2019 Factory Trials Bikes—Andreas Niederer's Beta Evo 300

US trials star talks setup on his factory Beta.

Andreas Niederer’s Beta Evo 300.
For the most part, Andreas Niederer’s Beta Evo 300 is stock with a few aftermarket additions. However, he spends the time to get the suspension set up right where he wants it.Shan Moore

With a full year of experience in the pro division under his belt, Beta USA rider Andreas Niederer is poised to make a big impression in this year's NATC/AMA US National MotoTrials Series. Dirt Rider caught up with Niederer at the recent Super Trial in Luckenbach, Texas, where he gave us some insight to how he sets up his 2019 Beta Evo 300.

For a new bike out of the crate, Niederer told us he will ride it off a few big obstacles to get the suspension to settle in before he sets it up for his weight and gets the rebound right where he wants it. The 2019 Beta Evo 300 uses a Paioli fork and an R16V shock, both of which are three-way adjustable.

Standard clutch plates on Andreas Niederer’s Beta Evo 300.
Niederer runs the standard clutch plates and says it works best for him with 500 milliliters of oil. Keeping fresh oil in the bike is something Niederer is keen on.Shan Moore

“I usually drain the oil and put the amount of oil in there that works for me,” Niederer said.

One of the first things Niederer puts on the bike when it’s new is a set of aluminum S3 footpegs, which he says he can’t live without. Another personal preference item is Domino grips.

Andreas Niederer’s Beta Evo 300 with S3 pegs.
The S3 pegs are bigger than the stockers and provide a great platform for Niederer to move around on.Shan Moore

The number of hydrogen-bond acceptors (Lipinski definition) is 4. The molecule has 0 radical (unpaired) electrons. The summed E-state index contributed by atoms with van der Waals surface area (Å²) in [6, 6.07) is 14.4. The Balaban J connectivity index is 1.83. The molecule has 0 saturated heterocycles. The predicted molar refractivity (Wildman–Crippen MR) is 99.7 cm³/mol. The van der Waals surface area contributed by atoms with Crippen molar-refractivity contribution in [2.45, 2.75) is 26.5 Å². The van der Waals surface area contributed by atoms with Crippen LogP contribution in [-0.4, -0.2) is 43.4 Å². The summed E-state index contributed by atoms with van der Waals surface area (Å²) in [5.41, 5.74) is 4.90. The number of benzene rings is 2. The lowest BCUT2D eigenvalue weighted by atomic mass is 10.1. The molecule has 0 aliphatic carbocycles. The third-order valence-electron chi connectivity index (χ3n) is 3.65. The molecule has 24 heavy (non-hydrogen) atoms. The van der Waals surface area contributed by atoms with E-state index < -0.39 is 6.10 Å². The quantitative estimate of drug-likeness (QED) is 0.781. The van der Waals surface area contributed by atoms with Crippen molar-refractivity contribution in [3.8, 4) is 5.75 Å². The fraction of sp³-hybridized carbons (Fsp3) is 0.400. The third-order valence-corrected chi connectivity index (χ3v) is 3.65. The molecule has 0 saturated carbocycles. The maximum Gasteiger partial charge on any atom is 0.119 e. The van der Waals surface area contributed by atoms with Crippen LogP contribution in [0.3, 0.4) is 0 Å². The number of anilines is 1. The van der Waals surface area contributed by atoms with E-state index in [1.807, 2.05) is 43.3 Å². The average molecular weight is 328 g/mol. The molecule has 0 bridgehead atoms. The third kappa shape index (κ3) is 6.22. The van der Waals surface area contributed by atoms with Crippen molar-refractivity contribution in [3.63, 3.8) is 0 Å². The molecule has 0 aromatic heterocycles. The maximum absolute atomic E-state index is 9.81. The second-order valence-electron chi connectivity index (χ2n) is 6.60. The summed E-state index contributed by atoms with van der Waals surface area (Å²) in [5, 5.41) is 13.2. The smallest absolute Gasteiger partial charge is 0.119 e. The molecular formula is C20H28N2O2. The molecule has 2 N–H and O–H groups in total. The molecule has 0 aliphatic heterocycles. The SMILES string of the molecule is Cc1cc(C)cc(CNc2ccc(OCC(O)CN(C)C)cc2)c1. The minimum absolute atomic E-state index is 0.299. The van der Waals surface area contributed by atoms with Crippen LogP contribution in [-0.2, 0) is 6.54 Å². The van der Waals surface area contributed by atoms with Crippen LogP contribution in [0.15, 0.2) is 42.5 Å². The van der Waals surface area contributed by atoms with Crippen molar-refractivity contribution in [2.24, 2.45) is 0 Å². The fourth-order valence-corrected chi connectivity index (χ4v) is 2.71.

In spite of the abuse clutches take at the pro level in MotoTrials, Niederer says that all he does to the clutch is keep fresh oil in it. He only changes the plates once a year. He says the clutch works best with 500 milliliters of oil and he measures it out instead of just using the sight glass.

“A good working clutch is critical in trials,” Niederer explained. “This competition in Luckenbach is pretty easy on a clutch because it’s pretty dry and there’s a lot of traction, but if you’re looking for traction in a mud trial, you’ll likely be in a higher gear and really, really rough on a clutch. I usually go a whole season on just one clutch pack. The Beta clutch doesn’t wear out fast. I don’t have a problem with any gears slipping either. Having six gears also helps with that. Some of the bikes that only have five speeds, you can’t necessarily run fourth gear, but for me fourth is no problem.”

Andreas Niederer’s Beta Evo 300 levers.
Niederer is picky about his lever placement and the engagement point of his levers.Shan Moore

Niederer told us that in the past he would swap out the stock Michelin tires with Dunlop tires, but this year the Betas come from the factory with Dunlops front and rear. Niederer told us tire pressure is critical.

“I have a lot of obstacles at home in Florida that are man-made, so they’re pretty sharp-edged, square-edged, and the impacts sometimes are relatively hard, so I run five pounds in the rear,” he said. “Here at the Super Trial, again, we have man-made sections. You need to get a lot of lift on this type of stuff and the rocks are relatively grippy, so here I will run five pounds in the rear as well. I run six in the front at home and here. If we go to a really muddy area, like Oregon at the end of the season, there I’ll run somewhere between four and a quarter to five pounds. To me, I’ve never had a really good experience running under four pounds because you run [the risk of] pinching [a tube] or having [the tire] fall off the bead, and there’s a point where the knobbies actually can’t sling the mud out properly. It’s a different profile [than] any motocross tire. The mud doesn’t evacuate as easily, so if you run too low of a tire pressure, it actually folds the knobbies together and doesn’t spread them out properly.”